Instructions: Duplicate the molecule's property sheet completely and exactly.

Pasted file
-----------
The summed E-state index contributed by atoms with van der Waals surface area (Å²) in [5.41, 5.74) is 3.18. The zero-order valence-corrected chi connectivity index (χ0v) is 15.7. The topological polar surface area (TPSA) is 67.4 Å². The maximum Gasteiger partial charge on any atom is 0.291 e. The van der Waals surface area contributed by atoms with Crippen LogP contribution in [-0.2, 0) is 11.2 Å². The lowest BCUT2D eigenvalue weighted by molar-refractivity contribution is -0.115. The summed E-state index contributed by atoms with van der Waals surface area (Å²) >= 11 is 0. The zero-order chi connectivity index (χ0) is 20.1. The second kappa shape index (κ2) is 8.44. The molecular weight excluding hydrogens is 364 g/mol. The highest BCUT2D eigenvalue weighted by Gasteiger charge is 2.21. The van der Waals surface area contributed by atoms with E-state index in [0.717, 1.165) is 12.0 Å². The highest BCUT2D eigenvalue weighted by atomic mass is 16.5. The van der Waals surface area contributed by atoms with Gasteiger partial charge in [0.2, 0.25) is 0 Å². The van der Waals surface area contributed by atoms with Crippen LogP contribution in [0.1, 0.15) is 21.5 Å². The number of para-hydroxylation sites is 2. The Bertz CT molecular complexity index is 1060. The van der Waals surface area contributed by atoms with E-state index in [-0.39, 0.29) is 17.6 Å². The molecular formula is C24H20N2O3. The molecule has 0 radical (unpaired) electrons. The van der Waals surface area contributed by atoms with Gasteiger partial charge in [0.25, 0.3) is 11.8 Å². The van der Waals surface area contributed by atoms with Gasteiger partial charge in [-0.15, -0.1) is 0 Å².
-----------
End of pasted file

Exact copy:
The summed E-state index contributed by atoms with van der Waals surface area (Å²) in [5.41, 5.74) is 3.18. The zero-order valence-corrected chi connectivity index (χ0v) is 15.7. The topological polar surface area (TPSA) is 67.4 Å². The maximum Gasteiger partial charge on any atom is 0.291 e. The van der Waals surface area contributed by atoms with Crippen LogP contribution in [-0.2, 0) is 11.2 Å². The lowest BCUT2D eigenvalue weighted by molar-refractivity contribution is -0.115. The summed E-state index contributed by atoms with van der Waals surface area (Å²) >= 11 is 0. The zero-order chi connectivity index (χ0) is 20.1. The second kappa shape index (κ2) is 8.44. The molecular weight excluding hydrogens is 364 g/mol. The highest BCUT2D eigenvalue weighted by Gasteiger charge is 2.21. The van der Waals surface area contributed by atoms with E-state index in [0.717, 1.165) is 12.0 Å². The highest BCUT2D eigenvalue weighted by atomic mass is 16.5. The van der Waals surface area contributed by atoms with Gasteiger partial charge in [0.2, 0.25) is 0 Å². The van der Waals surface area contributed by atoms with Crippen LogP contribution in [0.1, 0.15) is 21.5 Å². The number of para-hydroxylation sites is 2. The Bertz CT molecular complexity index is 1060. The van der Waals surface area contributed by atoms with E-state index in [-0.39, 0.29) is 17.6 Å². The molecular formula is C24H20N2O3. The molecule has 0 radical (unpaired) electrons. The van der Waals surface area contributed by atoms with Gasteiger partial charge in [0.25, 0.3) is 11.8 Å². The van der Waals surface area contributed by atoms with Gasteiger partial charge in [-0.15, -0.1) is 0 Å².